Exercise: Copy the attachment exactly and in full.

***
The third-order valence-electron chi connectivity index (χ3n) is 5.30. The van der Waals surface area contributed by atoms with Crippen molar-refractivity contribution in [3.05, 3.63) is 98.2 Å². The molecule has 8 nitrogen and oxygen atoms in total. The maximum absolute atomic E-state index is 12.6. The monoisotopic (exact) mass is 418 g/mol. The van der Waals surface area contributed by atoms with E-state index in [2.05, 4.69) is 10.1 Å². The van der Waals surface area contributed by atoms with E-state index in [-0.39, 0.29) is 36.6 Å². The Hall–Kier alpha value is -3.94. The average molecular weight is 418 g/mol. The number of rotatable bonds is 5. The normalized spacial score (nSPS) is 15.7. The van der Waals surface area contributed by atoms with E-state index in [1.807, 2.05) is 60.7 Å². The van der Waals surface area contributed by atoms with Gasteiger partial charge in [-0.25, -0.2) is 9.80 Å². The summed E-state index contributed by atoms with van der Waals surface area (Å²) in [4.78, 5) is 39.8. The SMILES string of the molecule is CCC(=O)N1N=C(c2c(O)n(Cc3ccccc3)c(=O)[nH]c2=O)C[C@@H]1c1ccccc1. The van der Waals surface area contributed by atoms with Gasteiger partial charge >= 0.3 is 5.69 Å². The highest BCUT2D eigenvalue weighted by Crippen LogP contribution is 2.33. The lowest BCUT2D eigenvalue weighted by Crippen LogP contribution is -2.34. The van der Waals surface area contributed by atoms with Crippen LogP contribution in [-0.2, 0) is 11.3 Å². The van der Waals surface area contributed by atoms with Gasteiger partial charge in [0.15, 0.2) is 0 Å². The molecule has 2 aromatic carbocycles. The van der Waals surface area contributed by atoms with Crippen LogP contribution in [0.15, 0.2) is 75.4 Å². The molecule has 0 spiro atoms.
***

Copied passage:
The third-order valence-electron chi connectivity index (χ3n) is 5.30. The van der Waals surface area contributed by atoms with Crippen molar-refractivity contribution in [3.05, 3.63) is 98.2 Å². The molecule has 8 nitrogen and oxygen atoms in total. The maximum absolute atomic E-state index is 12.6. The monoisotopic (exact) mass is 418 g/mol. The van der Waals surface area contributed by atoms with E-state index in [2.05, 4.69) is 10.1 Å². The van der Waals surface area contributed by atoms with E-state index in [-0.39, 0.29) is 36.6 Å². The Hall–Kier alpha value is -3.94. The average molecular weight is 418 g/mol. The number of rotatable bonds is 5. The normalized spacial score (nSPS) is 15.7. The van der Waals surface area contributed by atoms with E-state index in [1.807, 2.05) is 60.7 Å². The van der Waals surface area contributed by atoms with Gasteiger partial charge in [-0.25, -0.2) is 9.80 Å². The summed E-state index contributed by atoms with van der Waals surface area (Å²) in [4.78, 5) is 39.8. The SMILES string of the molecule is CCC(=O)N1N=C(c2c(O)n(Cc3ccccc3)c(=O)[nH]c2=O)C[C@@H]1c1ccccc1. The van der Waals surface area contributed by atoms with Gasteiger partial charge >= 0.3 is 5.69 Å². The highest BCUT2D eigenvalue weighted by Crippen LogP contribution is 2.33. The lowest BCUT2D eigenvalue weighted by Crippen LogP contribution is -2.34. The van der Waals surface area contributed by atoms with Crippen LogP contribution in [-0.2, 0) is 11.3 Å². The van der Waals surface area contributed by atoms with Gasteiger partial charge in [0.15, 0.2) is 0 Å². The molecule has 2 aromatic carbocycles. The van der Waals surface area contributed by atoms with Crippen LogP contribution in [0.15, 0.2) is 75.4 Å². The molecule has 0 spiro atoms.